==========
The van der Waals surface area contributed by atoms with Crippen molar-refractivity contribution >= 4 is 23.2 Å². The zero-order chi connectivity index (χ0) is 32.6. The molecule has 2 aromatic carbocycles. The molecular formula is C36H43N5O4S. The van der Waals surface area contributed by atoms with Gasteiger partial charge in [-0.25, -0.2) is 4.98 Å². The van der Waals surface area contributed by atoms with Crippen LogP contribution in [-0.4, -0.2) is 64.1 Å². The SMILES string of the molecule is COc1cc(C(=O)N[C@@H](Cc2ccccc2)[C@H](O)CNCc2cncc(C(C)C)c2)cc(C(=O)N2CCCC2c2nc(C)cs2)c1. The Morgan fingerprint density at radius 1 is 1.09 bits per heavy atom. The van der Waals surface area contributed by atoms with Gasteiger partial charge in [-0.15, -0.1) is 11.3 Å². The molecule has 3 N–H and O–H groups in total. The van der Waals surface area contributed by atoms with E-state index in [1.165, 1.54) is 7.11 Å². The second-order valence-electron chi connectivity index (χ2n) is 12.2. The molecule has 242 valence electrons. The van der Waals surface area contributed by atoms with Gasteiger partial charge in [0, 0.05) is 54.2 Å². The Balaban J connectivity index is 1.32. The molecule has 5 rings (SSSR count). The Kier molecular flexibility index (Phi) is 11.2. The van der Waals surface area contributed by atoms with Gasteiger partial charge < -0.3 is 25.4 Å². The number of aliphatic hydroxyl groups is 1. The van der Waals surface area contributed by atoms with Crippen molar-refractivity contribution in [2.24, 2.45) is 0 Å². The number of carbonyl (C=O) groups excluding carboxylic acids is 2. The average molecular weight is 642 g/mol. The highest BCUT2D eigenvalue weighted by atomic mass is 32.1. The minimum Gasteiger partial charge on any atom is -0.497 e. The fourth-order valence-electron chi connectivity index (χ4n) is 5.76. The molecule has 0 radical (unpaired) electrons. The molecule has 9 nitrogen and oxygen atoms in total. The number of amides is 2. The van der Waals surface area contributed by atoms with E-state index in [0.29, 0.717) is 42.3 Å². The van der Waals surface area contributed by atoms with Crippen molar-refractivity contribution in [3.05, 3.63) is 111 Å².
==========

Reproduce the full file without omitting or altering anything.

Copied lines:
The van der Waals surface area contributed by atoms with Crippen molar-refractivity contribution >= 4 is 23.2 Å². The zero-order chi connectivity index (χ0) is 32.6. The molecule has 2 aromatic carbocycles. The molecular formula is C36H43N5O4S. The van der Waals surface area contributed by atoms with Gasteiger partial charge in [-0.25, -0.2) is 4.98 Å². The van der Waals surface area contributed by atoms with Crippen LogP contribution in [-0.4, -0.2) is 64.1 Å². The SMILES string of the molecule is COc1cc(C(=O)N[C@@H](Cc2ccccc2)[C@H](O)CNCc2cncc(C(C)C)c2)cc(C(=O)N2CCCC2c2nc(C)cs2)c1. The Morgan fingerprint density at radius 1 is 1.09 bits per heavy atom. The van der Waals surface area contributed by atoms with Gasteiger partial charge in [-0.15, -0.1) is 11.3 Å². The molecule has 3 N–H and O–H groups in total. The van der Waals surface area contributed by atoms with E-state index in [1.165, 1.54) is 7.11 Å². The second-order valence-electron chi connectivity index (χ2n) is 12.2. The molecule has 242 valence electrons. The van der Waals surface area contributed by atoms with Gasteiger partial charge in [0, 0.05) is 54.2 Å². The Balaban J connectivity index is 1.32. The molecule has 5 rings (SSSR count). The Kier molecular flexibility index (Phi) is 11.2. The van der Waals surface area contributed by atoms with Gasteiger partial charge < -0.3 is 25.4 Å². The number of aliphatic hydroxyl groups is 1. The van der Waals surface area contributed by atoms with Crippen molar-refractivity contribution in [2.24, 2.45) is 0 Å². The number of carbonyl (C=O) groups excluding carboxylic acids is 2. The average molecular weight is 642 g/mol. The highest BCUT2D eigenvalue weighted by atomic mass is 32.1. The minimum Gasteiger partial charge on any atom is -0.497 e. The fourth-order valence-electron chi connectivity index (χ4n) is 5.76. The molecule has 0 radical (unpaired) electrons. The molecule has 9 nitrogen and oxygen atoms in total. The number of amides is 2. The van der Waals surface area contributed by atoms with E-state index in [0.29, 0.717) is 42.3 Å². The van der Waals surface area contributed by atoms with Crippen molar-refractivity contribution in [3.05, 3.63) is 111 Å².